Following a lead that Animal Crossing character K.K. Slider was based on the game's music composer Kazumi Totaka, it was revealed that he was the music composer for all three games the song had been found in.
What followed was an internet-wide search for appearances of the song in all of the other games he had composed for. The easter egg caught the attention of the internet at large and through many hard-working contributors, the song has been unearthed in nearly every game he has worked on.
But not quite every game. The hunt continues for more appearances of the song in older games and new ones. If you believe you have tracked down an appearance of the song, then contact NinDB!
18 Feb 2012: Did GameTrailers Find Totaka's Song in Wii Sports?
A video posted yesterday at GameTrailers explains how to find Totaka's Song in Wii Sports. The answer is that the slight variation in Wii Tennis racket sound effects match up with the notes of Totaka's Song. They take these notes, space them out and play them alongside Totaka's Song. It's all very convincing.
But I won't be adding this little nugget to the site any time soon. Why?
First, slight variants in the pitch of the sound effects do not make them the same pitch as the notes in Totaka's Song. And as some NinDB Forum goers have pointed out, some don't quite fit.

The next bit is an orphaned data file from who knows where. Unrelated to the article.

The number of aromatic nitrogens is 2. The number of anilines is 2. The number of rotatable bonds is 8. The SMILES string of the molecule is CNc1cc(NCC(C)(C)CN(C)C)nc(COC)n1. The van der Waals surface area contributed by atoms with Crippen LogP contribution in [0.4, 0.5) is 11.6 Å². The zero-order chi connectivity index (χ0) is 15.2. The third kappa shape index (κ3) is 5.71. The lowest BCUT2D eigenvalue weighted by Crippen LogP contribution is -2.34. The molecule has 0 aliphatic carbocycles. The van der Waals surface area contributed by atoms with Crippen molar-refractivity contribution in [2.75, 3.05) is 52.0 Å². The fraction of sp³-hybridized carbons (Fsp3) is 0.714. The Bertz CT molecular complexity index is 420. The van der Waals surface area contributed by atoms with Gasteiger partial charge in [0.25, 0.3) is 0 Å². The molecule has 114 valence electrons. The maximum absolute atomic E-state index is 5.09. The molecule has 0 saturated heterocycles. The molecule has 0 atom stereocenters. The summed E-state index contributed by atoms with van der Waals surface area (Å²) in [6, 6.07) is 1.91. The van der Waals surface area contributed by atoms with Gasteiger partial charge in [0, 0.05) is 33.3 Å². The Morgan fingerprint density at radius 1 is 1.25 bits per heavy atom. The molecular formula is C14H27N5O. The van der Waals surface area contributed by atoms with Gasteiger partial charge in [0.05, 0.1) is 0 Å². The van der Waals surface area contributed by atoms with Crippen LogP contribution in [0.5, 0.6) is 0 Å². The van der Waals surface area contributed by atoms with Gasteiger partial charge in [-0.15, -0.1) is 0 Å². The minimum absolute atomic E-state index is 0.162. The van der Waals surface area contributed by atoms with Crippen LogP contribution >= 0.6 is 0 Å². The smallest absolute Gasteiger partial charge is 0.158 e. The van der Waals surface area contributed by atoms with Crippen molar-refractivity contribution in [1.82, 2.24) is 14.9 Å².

Secondly, even if the notes were pitch perfect, they don't contain the rhythm of Totaka's Song. Even if you increase or decrease the tempo of a song, you still have longer and shorter gaps between notes.
If the pitch and rhythm are wrong, both key ingredients for a song, then this can't in any way be called Totaka's Song. They even mix in the rhythm during the video, but it still sounds off. Sorry guys! Better luck next time!
The first game Kazumi Totaka worked on as the music composer is a 3D action game on Game Boy by Star Fox developers Argonaut. The song was finally discovered 15 years after its original release, usurping Mario Paint as the first appearance.
In Mission 4, Dr. Yamano has been kidnapped and you have to destroy the alien bases to find him. In some bases you find fake scientists who pop up on-screen to thank you. Wait on this screen for a few moments and Totaka's Song will play.